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Swirl finish ????

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  • Swirl finish ????

    Hi guys, I could use some help. I’ve seen finish work on guns and other machine work that had a swirl or overlapping circular finish machined into the surface. My guess is they used a wooden dowel or other blunt ended material to make the patterns. How is this done? Do I need to buy or build a tool? I would like to use this surface on some parts of the small stationary steam engine I am working on. Thanks Mel
    _____________________________________________

    I would rather have tools that I never use, than not have a tool I need.
    Oregon Coast

  • #2
    Most of us call this an engine turned finish. You can use a dowel and compound among other things.

    http://bbs.homeshopmachinist.net//Fo...ML/004876.html
    Location: North Central Texas

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    • #3
      Thanks Joel, your link helped a bunch, I just didn't know what to look for.
      thanks again Mel
      _____________________________________________

      I would rather have tools that I never use, than not have a tool I need.
      Oregon Coast

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      • #4
        ........Done on a Steyr M95 straightpull, conversion to 30-40 Krag:



        This may have been covered by the thread address Joel supplied, but I prefer to use a small stainless cup brush and coarse valve lapping compound.

        I put a piece of shrink tubing (and shrink it)on the brush, to help maintain the shape of the brush longer. For a small tight swirl pattern I will add one or 2 tiny rubber O rings to the brush. Also you don't force it against the work as hard.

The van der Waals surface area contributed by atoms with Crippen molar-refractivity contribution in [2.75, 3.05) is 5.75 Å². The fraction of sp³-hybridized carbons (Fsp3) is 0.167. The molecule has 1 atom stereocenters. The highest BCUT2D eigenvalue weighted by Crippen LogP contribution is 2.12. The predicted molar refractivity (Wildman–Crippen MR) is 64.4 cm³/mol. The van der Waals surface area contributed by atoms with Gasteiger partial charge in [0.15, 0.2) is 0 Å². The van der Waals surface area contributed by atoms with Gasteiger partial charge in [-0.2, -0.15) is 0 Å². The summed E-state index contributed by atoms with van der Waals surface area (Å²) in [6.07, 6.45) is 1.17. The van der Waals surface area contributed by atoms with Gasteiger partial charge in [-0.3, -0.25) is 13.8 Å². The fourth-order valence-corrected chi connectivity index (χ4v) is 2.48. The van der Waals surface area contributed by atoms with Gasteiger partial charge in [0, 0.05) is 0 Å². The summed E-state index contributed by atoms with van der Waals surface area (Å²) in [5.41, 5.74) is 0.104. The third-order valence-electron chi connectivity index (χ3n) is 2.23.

About a 3-4 second dwell does it. Of course it depends upon how polished the part is. The higher the polish, the less time is required. I like the wire brushes because they do well in following odd contours and get into corners well.

        Best,
        Rick
        Son of the silver stream ..... Bullet caster.

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        • #5
          Damn nice work Buckshot. Did you use a bolt jeweling jig for it? Have been messing around with this, practicing on old government model hammers and such. Maybe someday mine will be half as good as yours.

          John B
          John B

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          • #6
            Most the swirl polishing I have done is with stainless or aluminum. You can roll a very tight wrap of emery cloth in a fashion like a cigarette, chuck it up and go to war.

            Laying out a crosshatch before hand is a must. You can see flaws in where you put the centers. Last big thing I did was a custom dash for a 51 studebaker truck. I then powdercoated it clear over the swirl aluminum.
            I did a tank cover for my fatboy, it did not have the dash speedo and all that crap between the two tanks. I bent the stainless up, polished it to a mirror polish, then engine turned it in a old tabletop drill press.
            Problem? well since it faced the rider at a angle the sun when it was overhead reflected right into your face. Too damn bright. It sure was shiny thou. I sold that bike to buy my cnc mill.


            David

            [This message has been edited by ibewgypsie (edited 01-03-2005).]

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            • #7
              I've used a piece of ScotchBrite pad cut in a circle with a punch, mounted with glue on a short length of brass rod (with a diameter slightly less than the SB pad so as to soften the edges) and it worked pretty good.

              John

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              • #8
                Check with your dentist. They use rubber that has an abrasive impregnated in it. It is about .250" diameter and about an inch long. High speed in the drill press, and it works like a dream.
                Arbo & Thor (The Junkyard Dog)

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                • #9
                  Cratex products (rubber impregnated with abrasive) can be purchased from J&L or MSC work real well.

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                  • #10
                    Brownells also sells cratex rods as well as brushes and compound. One can also use pencil erasors.

                    ------------------
                    Paul G.
                    Paul G.

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